On Monday, Google announced it had purchased Frommer’s, the reputable travel-guide business, from John Wiley & Sons for roughly $23 million—but, as the Wall Street Journal reports, “the deal is more significant for its strategy than its price tag.” As the author of two Frommer’s travel guidebooks, I too found the strategy compelling.
For years, Google has famously touted that it is not in the business of content creation and, other than the ads on the side of your search window, Google has no chips in the game. With its purchase of Zagat Survey last year and Frommer’s now, it seems that game may be changing. And it raises some interesting questions.
How will Google, which aims to make searches smarter and faster, balance its own unique content on the web? And how can Google users be sure the results they see aren’t just those Google wants them to see?
All these questions are legitimate and remain to be answered. But one big question has been largely overlooked: What about Frommer’s?
When news of the sale broke, much of the coverage focused on Google. What the acquisition means for its antitrust concerns, where it sees its business going, and plenty of gloom and doom speculation for Google users. It doesn’t seem like anyone asked Frommer’s what it thought of the deal. If they had, they might have been surprised by the answer.
The Frommer’s brand has been around since 1957 when Arthur Frommer wrote Europe on $5 a Day. Since then, it has become a successful and well-known name, spawning Budget Travel magazine along with a series of travel books and a web site. And while it has continued to thrive, times are also changing as more and more travelers crave up to the minute information that is accessible in a number of digital and mobile formats. The idea, it seems, is who needs a book that may have been printed two years ago when in two minutes you can use your phone to find the best new restaurant around the corner?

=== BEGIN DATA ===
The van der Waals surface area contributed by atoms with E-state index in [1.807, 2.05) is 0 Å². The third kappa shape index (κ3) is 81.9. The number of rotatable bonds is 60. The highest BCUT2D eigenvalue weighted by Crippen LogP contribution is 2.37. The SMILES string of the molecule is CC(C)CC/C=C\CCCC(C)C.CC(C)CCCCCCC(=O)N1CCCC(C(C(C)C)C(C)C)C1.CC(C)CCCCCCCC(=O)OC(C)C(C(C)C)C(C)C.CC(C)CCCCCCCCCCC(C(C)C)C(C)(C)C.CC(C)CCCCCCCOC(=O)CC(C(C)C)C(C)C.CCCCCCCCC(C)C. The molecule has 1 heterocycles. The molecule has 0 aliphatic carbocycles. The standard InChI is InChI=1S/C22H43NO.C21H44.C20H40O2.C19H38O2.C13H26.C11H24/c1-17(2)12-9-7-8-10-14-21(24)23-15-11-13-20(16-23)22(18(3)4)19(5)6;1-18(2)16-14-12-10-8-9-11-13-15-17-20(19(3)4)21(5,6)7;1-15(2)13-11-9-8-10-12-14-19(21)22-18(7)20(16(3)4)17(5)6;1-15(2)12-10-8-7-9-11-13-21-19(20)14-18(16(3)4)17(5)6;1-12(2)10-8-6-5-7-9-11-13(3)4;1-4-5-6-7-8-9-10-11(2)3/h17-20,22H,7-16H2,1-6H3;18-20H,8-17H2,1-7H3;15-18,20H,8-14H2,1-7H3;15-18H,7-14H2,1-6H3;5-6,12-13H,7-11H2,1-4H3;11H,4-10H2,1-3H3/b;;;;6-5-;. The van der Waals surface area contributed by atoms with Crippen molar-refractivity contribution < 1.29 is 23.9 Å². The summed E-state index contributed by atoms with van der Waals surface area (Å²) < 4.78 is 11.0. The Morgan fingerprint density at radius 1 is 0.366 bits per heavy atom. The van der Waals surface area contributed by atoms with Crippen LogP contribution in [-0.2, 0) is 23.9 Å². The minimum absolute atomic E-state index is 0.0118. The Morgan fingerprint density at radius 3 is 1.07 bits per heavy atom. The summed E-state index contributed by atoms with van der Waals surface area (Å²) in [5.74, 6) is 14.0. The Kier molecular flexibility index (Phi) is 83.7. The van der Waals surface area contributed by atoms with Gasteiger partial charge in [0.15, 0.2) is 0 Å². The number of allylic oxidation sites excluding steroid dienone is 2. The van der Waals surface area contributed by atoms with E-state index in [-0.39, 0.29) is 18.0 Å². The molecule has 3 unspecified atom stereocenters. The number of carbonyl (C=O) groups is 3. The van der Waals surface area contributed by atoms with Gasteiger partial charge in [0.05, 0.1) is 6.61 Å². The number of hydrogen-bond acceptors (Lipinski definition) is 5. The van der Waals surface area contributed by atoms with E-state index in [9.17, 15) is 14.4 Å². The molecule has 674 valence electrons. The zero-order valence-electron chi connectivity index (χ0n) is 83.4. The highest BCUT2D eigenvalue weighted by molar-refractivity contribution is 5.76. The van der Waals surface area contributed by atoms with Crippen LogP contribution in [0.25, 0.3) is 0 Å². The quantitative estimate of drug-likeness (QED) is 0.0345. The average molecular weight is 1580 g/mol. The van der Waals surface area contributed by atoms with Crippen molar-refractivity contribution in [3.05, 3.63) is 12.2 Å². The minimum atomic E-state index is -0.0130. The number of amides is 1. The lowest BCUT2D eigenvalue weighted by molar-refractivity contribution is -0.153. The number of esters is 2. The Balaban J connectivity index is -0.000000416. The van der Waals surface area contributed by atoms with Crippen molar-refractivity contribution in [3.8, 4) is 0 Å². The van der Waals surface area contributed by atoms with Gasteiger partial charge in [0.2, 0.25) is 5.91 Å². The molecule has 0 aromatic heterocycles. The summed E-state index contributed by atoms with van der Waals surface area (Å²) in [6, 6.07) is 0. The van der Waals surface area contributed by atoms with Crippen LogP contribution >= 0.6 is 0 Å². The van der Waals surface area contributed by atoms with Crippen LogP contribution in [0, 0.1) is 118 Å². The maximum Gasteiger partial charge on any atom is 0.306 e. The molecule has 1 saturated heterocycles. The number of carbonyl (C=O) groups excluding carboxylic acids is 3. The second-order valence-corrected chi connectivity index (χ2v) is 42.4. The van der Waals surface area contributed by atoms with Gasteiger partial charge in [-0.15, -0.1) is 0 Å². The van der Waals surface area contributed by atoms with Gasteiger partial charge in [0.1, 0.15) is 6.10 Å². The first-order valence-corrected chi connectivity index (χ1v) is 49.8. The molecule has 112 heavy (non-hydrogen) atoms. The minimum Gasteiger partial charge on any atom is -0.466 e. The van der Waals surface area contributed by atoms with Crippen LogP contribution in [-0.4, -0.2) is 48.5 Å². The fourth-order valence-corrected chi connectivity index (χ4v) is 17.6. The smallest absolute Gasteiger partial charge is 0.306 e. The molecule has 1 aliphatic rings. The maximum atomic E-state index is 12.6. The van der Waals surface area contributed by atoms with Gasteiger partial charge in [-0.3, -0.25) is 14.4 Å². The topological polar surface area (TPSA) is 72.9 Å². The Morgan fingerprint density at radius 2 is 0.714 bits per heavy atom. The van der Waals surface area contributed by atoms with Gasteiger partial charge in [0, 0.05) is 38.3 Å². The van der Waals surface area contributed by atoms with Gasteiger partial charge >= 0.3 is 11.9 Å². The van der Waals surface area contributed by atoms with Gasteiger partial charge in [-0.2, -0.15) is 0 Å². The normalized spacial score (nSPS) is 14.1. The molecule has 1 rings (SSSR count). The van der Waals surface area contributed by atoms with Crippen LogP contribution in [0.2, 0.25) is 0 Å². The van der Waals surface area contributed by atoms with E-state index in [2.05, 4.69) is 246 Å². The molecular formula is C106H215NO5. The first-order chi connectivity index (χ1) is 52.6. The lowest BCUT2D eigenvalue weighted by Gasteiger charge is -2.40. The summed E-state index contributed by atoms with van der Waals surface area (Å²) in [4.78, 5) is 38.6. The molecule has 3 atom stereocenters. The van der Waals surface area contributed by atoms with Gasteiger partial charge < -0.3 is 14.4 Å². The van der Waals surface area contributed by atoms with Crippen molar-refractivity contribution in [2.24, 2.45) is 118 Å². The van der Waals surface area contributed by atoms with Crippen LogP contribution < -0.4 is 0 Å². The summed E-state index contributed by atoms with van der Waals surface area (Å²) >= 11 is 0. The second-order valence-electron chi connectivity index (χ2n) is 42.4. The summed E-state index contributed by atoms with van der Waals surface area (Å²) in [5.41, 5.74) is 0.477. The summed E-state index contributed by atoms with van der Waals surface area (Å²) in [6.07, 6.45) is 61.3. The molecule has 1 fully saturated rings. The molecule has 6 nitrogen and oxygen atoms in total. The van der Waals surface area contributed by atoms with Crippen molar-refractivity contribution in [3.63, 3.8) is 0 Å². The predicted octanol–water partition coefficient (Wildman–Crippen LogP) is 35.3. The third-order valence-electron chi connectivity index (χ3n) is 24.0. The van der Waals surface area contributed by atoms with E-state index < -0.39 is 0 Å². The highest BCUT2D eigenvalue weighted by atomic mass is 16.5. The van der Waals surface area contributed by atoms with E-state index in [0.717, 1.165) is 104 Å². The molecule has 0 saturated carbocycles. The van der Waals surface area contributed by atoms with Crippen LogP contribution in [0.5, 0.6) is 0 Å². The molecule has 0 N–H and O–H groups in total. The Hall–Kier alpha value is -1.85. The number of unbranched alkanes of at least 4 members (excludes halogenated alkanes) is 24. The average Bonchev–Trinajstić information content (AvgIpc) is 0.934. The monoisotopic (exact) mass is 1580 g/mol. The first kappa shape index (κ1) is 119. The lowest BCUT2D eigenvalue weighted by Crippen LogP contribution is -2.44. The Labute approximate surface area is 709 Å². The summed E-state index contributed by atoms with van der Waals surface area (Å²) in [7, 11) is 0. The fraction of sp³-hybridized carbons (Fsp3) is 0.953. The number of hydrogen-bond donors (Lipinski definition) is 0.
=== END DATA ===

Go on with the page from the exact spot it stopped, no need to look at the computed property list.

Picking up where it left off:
Google has not yet revealed its full intentions for how it plans to integrate Frommer’s content into Google’s mainstream searches, and perhaps more importantly, whether it will move the majority of its travel guide content online and eventually stop printing hard copies of Frommer’s books. But if Google does make the move to publishing more information online and creating accessible content through mobile phones and other devices, the Internet giant could actually help reinvigorate the Frommer’s brand. By making Frommer’s full content available and searchable online, and updating the information in real-time, the Frommer’s brand may take off even further now that it has Google behind it.
I can’t help but wonder though how Frommer’s guide book content will be generated in the future, and how Google will ensure that the hours spent researching and writing remain free of influence by Google’s advertising interests. Frommer’s has always been a place where great travel writers congregate and any reviews or recommendations are based on solid research and personal experience. As long as the model of journalistic integrity perpetuates and unbiased travel writers – rather than advertising dollars – continue to contribute to the content, the Google-Frommer’s franchise will be successful and Frommer’s will continue to be the lasting brand it has always been.